UBC Theses and Dissertations
Establishing the functional role of ORMDL3 in innate immunity Hsu, Karolynn Jo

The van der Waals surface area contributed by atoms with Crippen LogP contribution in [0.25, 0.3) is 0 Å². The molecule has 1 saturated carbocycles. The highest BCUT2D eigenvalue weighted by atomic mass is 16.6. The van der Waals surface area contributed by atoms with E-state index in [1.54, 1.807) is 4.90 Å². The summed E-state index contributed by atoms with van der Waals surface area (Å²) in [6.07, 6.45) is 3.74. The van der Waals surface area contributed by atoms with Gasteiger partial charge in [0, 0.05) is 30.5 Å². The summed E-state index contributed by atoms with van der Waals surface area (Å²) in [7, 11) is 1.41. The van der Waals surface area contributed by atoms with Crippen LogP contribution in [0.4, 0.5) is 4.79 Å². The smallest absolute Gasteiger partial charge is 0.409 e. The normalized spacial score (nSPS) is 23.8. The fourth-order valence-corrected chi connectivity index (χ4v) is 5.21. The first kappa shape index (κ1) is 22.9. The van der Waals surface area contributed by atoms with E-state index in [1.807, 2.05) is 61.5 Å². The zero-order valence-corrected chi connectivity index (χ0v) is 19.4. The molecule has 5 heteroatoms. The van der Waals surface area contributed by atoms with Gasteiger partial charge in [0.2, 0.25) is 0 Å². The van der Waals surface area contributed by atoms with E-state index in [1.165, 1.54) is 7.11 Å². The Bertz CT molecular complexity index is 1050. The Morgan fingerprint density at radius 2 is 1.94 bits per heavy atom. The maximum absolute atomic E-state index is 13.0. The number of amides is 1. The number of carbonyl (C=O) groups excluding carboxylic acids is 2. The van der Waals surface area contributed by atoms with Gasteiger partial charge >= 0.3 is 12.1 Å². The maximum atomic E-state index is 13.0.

Asthma and allergic diseases are rapidly becoming the most common chronic diseases in the developed world. Nearly 1 in 3 Canadians suffer from some form of allergy and more than 300 million individuals in the developed world suffer from asthma. These complex disorders are caused by the interaction of various genetic and environmental factors. Genome-wide association studies have been widely used to identify genes associated with asthma susceptibility. The gene, ORMDL3, was shown to be associated with early-onset asthma. Asthmatic patients have elevated expression levels of this gene. The gene encodes a transmembrane protein localized in the endoplasmic reticulum (ER) that may be involved in ER stress and inflammation. Its functional role in asthma pathogenesis, however, has yet to be elucidated. In this research, we investigated the functional role of ORMDL3 in innate immunity. Experimentally, ORMDL3 expression levels were manipulated in vitro in airway cells using overexpression plasmid and siRNA technologies. The effects of ORMDL3 expression levels on inflammatory responses were then explored. After manipulation of ORMDL3 expression levels, cells were stimulated with various immune response-inducing factors. Supernatants collected after stimulation were analyzed and no differences in proinflammatory cytokine production were observed. These results suggest that variation in ORMDL3 expression levels does not affect innate immune production of IL-6 and IL-8 in airway cells. ORMDL3 knockdown also did not affect expression of other immune-related genes.
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